Gervase de Peyer is one of the great instrumentalists of the second half of the twentieth century. In 1956, maestro Josef Krips selected Gervase de Peyer as his principal clarinetist for the London Symphony Orchestra (LSO). De Peyer held this position for seventeen years, while continuing an active solo and chamber music career, during what was acknowledged to be one of the high points of the LSO's history.
A mark of his eminence is that de Peyer toured as the chosen soloist with both Paul Hindemith and Aaron Copland when those composers conducted their own clarinet concertos. The clarinetist also recorded the Première Rhapsodie for Orchestra avec Clarinet Principale en Sib in the series of Debussy orchestral works conducted by Pierre Boulez, with the Philharmonia Orchestra. Later, in the 1970s, Gervase de Peyer moved to live and work in the USA, first of all in New York.
In May, 2005, I discovered that Gervase de Peyer was once again based in London, though still making American appearances. Eventually, on a sunny spring day, I met the clarinetist at his comfortable apartment beside the River Thames, within sight of London's Tower Bridge, where much of the following interview took place.
Charming and personable, with impeccable manners and courtesy, Gervase received me in his living room. Several opened boxes of clarinet reeds lay on one of the tables, together with sheaves of music and a copy of Richard Morrison's book: Orchestra: The LSO - a Century of Triumph and Turbulence (1). De Peyer had just attended the LSO's one hundred year celebration in London.
During our conversation we were joined by Gervase's charming wife Katia, who provided generous hospitality and refreshment. Together we spent several hours chatting.
As a child, Gervase lived in London before the war, with his parents. "There was a co-educational school across Hampstead Heath called King Alfred's," he said. "In a way it was unusual because it was a private school, and a new form of open education. You know, everybody called everyone by their first names - teachers as well. I'd really hardly thought about playing the clarinet, because I was having private piano lessons. I loved music, but was not thinking of another instrument, until the school asked me to take up a wind instrument. Flute, oboe, clarinet or bassoon - I could choose the one I liked best.
"So I thought about that for a bit, and decided it should be the clarinet. I started having lessons with a lady who was a disaster, but I found another teacher with whom I got on well. Years later, when I joined for a short period the Sadler's Wells Opera Orchestra, I again met with this charming and amusing man who sat beside me playing as second and bass clarinetist, Mr. Wilfred Hamilton. For many years he was a member of the Philharmonia Orchestra.
"I had a lovely piano teacher named Mabel Floyd (2). She was a darling and seemed to take to me. So I got on quite well with the piano. By the time I took up the clarinet I had in fact played the piano at the Wigmore Hall. Mabel Floyd had a concert there every year, with her pupils.
"I was also inspired by Ethel Bartlett, who was my mother's older sister, and was half of a team called Bartlett and Robertson (3). They were duo pianists, the first really famous duo piano soloists in the world to make a big career. I don't think it had ever been done.
"Vronsky and Babin followed them along (4), but until 1954 Bartlett and Robertson were the reigning international duo piano team. I remember going to the Wigmore Hall not only to play my own little pieces but also when they gave a recital. They would give first performances of big pieces on two pianos. I was absolutely thrilled."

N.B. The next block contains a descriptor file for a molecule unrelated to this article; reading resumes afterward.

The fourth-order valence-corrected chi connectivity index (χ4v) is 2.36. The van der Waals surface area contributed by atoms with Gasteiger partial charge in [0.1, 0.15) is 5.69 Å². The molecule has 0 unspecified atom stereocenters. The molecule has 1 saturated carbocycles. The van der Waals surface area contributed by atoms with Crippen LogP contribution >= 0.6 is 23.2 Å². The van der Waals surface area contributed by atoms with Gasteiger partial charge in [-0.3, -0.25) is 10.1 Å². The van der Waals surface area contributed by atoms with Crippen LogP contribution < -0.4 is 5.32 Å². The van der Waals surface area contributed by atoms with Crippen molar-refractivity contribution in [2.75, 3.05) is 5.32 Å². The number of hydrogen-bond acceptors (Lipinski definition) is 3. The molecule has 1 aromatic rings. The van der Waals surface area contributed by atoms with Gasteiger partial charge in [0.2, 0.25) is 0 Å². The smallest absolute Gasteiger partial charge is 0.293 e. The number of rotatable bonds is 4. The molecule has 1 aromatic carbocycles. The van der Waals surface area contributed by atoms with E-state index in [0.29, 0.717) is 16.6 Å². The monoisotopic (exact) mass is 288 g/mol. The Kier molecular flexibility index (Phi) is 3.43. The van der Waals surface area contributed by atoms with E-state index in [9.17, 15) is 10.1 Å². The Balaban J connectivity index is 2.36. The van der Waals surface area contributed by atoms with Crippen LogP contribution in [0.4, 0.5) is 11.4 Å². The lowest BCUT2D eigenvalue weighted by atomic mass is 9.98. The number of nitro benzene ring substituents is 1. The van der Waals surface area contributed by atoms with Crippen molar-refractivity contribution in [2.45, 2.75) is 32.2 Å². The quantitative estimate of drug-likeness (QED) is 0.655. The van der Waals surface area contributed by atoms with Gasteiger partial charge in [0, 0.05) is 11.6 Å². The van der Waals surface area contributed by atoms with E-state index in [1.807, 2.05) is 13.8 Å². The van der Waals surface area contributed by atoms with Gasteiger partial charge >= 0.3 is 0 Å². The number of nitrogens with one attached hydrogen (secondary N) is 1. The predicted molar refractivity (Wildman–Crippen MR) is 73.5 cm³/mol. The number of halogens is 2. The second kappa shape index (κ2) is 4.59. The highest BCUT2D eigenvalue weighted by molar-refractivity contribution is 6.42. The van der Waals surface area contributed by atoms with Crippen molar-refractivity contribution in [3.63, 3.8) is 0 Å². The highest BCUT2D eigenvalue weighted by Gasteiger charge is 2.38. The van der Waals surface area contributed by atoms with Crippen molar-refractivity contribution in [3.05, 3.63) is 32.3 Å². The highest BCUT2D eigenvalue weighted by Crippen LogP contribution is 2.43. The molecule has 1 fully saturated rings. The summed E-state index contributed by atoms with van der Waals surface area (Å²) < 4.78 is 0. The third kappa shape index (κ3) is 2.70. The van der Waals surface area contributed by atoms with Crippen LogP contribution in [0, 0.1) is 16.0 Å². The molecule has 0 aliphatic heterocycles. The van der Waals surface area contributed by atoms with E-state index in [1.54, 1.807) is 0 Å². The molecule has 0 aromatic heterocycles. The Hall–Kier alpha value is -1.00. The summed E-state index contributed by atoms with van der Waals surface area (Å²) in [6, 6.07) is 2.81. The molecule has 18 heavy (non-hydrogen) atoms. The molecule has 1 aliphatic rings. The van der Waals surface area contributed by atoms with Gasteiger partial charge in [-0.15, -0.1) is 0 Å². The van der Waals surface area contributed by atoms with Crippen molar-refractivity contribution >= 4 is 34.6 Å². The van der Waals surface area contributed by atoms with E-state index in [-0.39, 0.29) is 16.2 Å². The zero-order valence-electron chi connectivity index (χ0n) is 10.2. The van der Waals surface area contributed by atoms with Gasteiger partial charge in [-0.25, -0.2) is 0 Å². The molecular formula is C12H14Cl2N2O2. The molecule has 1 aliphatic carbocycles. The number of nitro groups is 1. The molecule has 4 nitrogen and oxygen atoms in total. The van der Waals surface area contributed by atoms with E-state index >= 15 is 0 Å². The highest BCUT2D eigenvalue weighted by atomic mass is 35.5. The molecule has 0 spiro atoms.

"They were great friends, and came down to visit us in the summer holidays. But I became fascinated by their playing. I loved it very much." Gervase points to a pencil drawing of Ethel Bartlett by Laura Knight (5), a famous painter of the time who was a friend of the family's.
"The relationship that I had with Laura Knight was first of all through these duo pianists. Laura Knight heard me play in one of the concerts at the Wigmore Hall - so we became friendly. When I had remarried in the late 1960s I was looking for a house. I heard that Laura Knight had died. I knew her lovely house in St John's Wood and was very glad to be able to buy it.
"The contact with the artistic side of London was really wonderful. Both my parents were singers, not particularly successful ones. My mother was very talented, but lost her voice due to bad training. She couldn't talk. As a part of my childhood I can remember her hardly talking. It was pretty grim. She finally got over that.
"At Bedales, after taking school certificate, I won a scholarship for both piano and clarinet to the Royal College of Music. I studied there for a year, having clarinet lessons with Frederick Thurston, piano lessons with Arthur Alexander. One of the deputies who came along to teach me harmony was Ralph Vaughan Williams. He was absolutely charming, an absolutely delightful person, so quiet and humble, and really openly generous-hearted. I brought along a harmony exercise. He was rather slow, and very quiet. He studied this carefully and played a little bit on the piano. Then he said: "I hope you will have the patience. I'm just going to write you something." So he then wrote out an exercise on the same melody. I thought it was absolutely beautiful. I wish I'd kept it, but it got lost."
Another eminent composer who was part of that circle was Arnold Bax. "One couldn't help meeting Bax in one particular spot in London, which was The Glue Pot - the pub just round the corner from the BBC," says de Peyer. "I was extremely young at the time, and quite surprised to find Bax already pretty inebriated!"
De Peyer got into the Royal Marines Band Service (RMBS) at eighteen, without even requiring an audition. This was not so surprising, because they did have their own training scheme. Naturally, they trusted the Royal College of Music's recommendation.
As a wartime measure the RMBS had evacuated to Scarborough in Yorkshire. There it occupied the two best hotels in town, overlooking the North Sea. "Our duties were not arduous," says de Peyer. "Some band rehearsals and concerts in the town, a three-week tour in the fall of 1944 from Hamburg and down the North Sea coast of Germany, which was by then occupied by the Allies. We were playing for the occupation soldiers and any Germans who cared to attend; a rather dejected and miserable group did so. Early in 1945, I learned I was to be sent to the Pacific. The purpose was to join a heavy cruiser needing extra musicians, and we would travel on a troopship. So I was going out to Japan, which is a journey I'll never forget," he says. "The Royal Marine Band Service was to take me half around the world, on an old boat that creaked its way down the Bay of Biscay into the Mediterranean.